The Tale of Two Countries: Chile and Russia

Download PDF: Chile and Russia


Both Chilean and Russian economy are dependent on natural resources, with copper accounting for 48% of Chile’s exports and oil & gas accounting for 41% of Russian exports. Both countries have rank moderately across EM countries in terms of exports size relative to GDP and rank lowly in terms of manufacturing value added to its respective GDP. Manufacturing sector accounts for only a small part of both economies and the trend is worsening for Chile. Savings rate is at 19.5% and 30.1% in Chile and Russia.

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Chile has, however, a more developed financial market compared to the rest of Latin American countries and financial services are taking a greater share of the economy.


The dependence on natural resources, whose prices are dictated by global supply and demand, translate to high cyclicality of asset prices and currencies in both countries. Our expectation of global reflation means both countries’ asset prices are likely to benefit from higher commodity prices in the next upturn.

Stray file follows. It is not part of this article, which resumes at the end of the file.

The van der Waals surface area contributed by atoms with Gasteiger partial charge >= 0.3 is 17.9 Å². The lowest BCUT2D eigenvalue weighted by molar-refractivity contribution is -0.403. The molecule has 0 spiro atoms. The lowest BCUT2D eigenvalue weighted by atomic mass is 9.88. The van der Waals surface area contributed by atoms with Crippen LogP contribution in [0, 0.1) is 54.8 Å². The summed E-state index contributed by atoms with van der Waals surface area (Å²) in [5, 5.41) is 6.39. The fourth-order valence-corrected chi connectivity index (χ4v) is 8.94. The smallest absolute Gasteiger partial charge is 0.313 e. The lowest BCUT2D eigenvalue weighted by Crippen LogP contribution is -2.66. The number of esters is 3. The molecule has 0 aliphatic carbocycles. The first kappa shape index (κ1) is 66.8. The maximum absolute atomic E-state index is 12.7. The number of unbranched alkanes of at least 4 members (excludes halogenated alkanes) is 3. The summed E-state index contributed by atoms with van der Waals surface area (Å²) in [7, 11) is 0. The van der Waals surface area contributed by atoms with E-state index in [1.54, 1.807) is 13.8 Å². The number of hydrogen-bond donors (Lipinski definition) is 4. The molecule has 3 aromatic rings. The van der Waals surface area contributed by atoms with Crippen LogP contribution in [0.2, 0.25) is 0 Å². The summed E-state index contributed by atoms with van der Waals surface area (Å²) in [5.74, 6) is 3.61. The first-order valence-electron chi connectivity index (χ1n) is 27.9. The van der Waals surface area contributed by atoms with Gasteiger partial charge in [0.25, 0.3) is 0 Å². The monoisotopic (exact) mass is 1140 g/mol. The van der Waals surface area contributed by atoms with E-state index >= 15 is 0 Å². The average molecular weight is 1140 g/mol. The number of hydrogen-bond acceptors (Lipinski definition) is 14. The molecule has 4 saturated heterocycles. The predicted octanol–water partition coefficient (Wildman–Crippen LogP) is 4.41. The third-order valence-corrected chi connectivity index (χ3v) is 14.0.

Inflation outlook is converging for both countries, but Russia is much more vulnerable to spike in inflation from currency depreciation and fluctuation in commodity prices.  The volatility in both countries’ currencies have pushed household to maintain a relatively high amount of foreign currency deposits compared to other EM countries.


In terms of economic progression, Chile has been investing in capital goods much faster than Russia when the base is much lower. This allows Chile to catch up with Russia in terms of output per capita, which now are comparable for the two countries.




Chile runs current account and fiscal deficit while Russia runs current account and fiscal surplus. This means that Russia has been accumulating foreign reserves compared to Chile, which leads to improving external profile. Their respective government bond yields, however, suggest otherwise. Chilean 10-year government bond is trading at 2.6% while their Russian counterparts is at 7%. This is partly because Chilean institutions and rule of law is ranking much better than the Russia’s. However, due to the sizable Sovereign Wealth Fund, Chilean net public debt is close to zero.





In terms of stock market capitalization, materials and energy sector accounts for 18% of total in Chile and 73% in Russia



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Published by Journeyman

A global macro analyst with over four years experience in the financial market, the author began his career as an equity analyst before transitioning to macro research focusing on Emerging Markets at a well-known independent research firm. He read voraciously, spending most of his free time following The Economist magazine and reading topics on finance and self-improvement. When off duty, he works part-time for Getty Images, taking pictures from all over the globe. To date, he has over 1200 pictures over 35 countries being sold through the company.

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